A few hours before Tzipi Livni embarked on a nine-month journey designed to alter the course of history, she attended an event honoring two men who wouldn’t even shake her hand. In fact, the majority of people present would refuse to shake a woman’s hand, for reasons of modesty.
Since Israel’s incoming chief rabbis — Yitzhak Yosef and David Lau — also serve as the heads of the Rabbinical Grand Court, the justice minister is usually present at their swearing-in ceremony at the President’s Residence in Jerusalem. And so it came to pass that Livni, Israel’s chief negotiator in the peace talks with the Palestinians that began in earnest later Wednesday, found herself starting the possibly fateful day speaking about the country’s religious problems as opposed to the diplomatic issues at the front of her mind.
Dressed in appropriately modest attire, Livni was evidently preoccupied less by the dignitaries’ speeches than by the upcoming first substantial round of negotiations with her Palestinian interlocutors, constantly checking her iPad, occasionally typing in short bursts, and busily scrolling between incoming messages. At least Saeb Erekat shakes hands with her.
Wednesday’s round of negotiations was to focus mostly on technical issues — where to meet and which issues to discuss when — but Livni would go into the talks following a stormy few days that saw Israel first announce new settlement construction and then release 26 Palestinians terrorists as a controversial gesture to Ramallah, a less than encouraging context.
Most of her own morning speech was dedicated to issues of religion and state, exhorting Lau and Yosef to be the chief rabbis of the entire people of Israel as opposed to only their ultra-Orthodox constituencies. The peace talks were absent from the ceremony until, concluding her 10-minute remarks, Livni briefly suggested that her struggle for a more pluralistic and open-minded Chief Rabbinate is actually linked to the negotiations: she needs to emerge victorious from both fights to ensure Israel remains a Jewish and democratic state.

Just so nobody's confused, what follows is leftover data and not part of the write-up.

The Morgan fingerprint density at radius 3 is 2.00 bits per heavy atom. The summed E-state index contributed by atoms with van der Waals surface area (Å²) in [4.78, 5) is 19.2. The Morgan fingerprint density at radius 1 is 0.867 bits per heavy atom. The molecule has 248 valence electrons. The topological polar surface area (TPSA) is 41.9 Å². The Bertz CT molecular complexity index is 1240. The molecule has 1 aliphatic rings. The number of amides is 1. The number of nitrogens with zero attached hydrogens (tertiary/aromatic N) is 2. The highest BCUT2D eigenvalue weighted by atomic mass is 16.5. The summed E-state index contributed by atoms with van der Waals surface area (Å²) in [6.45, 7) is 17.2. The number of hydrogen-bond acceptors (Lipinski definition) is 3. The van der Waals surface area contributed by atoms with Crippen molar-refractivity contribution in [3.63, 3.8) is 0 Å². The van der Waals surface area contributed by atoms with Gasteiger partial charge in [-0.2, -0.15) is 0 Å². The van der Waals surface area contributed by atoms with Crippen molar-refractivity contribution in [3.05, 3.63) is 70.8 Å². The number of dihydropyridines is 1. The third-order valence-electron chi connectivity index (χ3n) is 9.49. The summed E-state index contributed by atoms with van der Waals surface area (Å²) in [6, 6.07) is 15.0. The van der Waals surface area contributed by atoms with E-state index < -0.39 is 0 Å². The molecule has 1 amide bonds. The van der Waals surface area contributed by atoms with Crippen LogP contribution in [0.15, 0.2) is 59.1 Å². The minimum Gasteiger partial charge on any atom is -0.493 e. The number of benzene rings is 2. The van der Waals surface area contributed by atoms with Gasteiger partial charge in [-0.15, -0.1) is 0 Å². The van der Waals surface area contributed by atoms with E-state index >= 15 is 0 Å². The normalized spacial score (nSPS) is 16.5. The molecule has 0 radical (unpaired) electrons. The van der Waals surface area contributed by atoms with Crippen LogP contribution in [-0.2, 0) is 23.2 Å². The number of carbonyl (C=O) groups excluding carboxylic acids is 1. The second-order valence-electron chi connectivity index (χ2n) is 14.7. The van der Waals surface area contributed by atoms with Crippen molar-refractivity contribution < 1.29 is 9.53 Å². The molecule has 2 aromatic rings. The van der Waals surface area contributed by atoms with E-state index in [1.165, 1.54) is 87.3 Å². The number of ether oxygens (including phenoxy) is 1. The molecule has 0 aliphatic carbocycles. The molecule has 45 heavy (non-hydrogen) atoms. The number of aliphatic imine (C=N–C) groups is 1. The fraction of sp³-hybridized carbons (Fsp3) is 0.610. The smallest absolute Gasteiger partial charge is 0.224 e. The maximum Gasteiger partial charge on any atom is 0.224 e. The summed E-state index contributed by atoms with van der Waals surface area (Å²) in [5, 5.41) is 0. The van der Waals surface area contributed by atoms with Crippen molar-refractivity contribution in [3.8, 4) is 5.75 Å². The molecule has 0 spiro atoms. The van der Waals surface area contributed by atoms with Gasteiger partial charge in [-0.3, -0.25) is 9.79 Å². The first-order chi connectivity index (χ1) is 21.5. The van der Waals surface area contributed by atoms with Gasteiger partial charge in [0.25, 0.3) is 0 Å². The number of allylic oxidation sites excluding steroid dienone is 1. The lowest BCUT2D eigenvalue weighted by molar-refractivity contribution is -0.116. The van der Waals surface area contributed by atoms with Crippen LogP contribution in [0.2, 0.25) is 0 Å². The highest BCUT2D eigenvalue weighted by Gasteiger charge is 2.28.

“It’s not enough to live in peace with our neighbors if we don’t have peace among ourselves,” she told the crowd, mostly men in black hats. “May we have the wisdom to take the right decisions and may we have the strength to execute them,” she implored, “with unity among the entire people of Israel.”
Asked by reporters after the ceremony whether this Israeli government is capable of delivering a peace agreement, despite the opposition of its far-right flank, Livni broadcast a message of moderate optimism. “We are committed to making the effort, for the sake of the people of Israel state of Israel and it’s values. It’s going to be complex and complicated, but I don’t intend to give up,” she said, and disappeared.
Where to, nobody knew. To avoid excessive media attention disturbing Wednesday’s talks, the sides had agreed to keep both time and place a secret. Israeli officials usually can’t keep mum for very long, but this time nobody leaked, and so reporters hoping to see Livni and her co-negotiator, Isaac Molcho, walk into the room with their Palestinian counterparts, Erekat and Mohammed Shtayyeh, had some guesswork to do.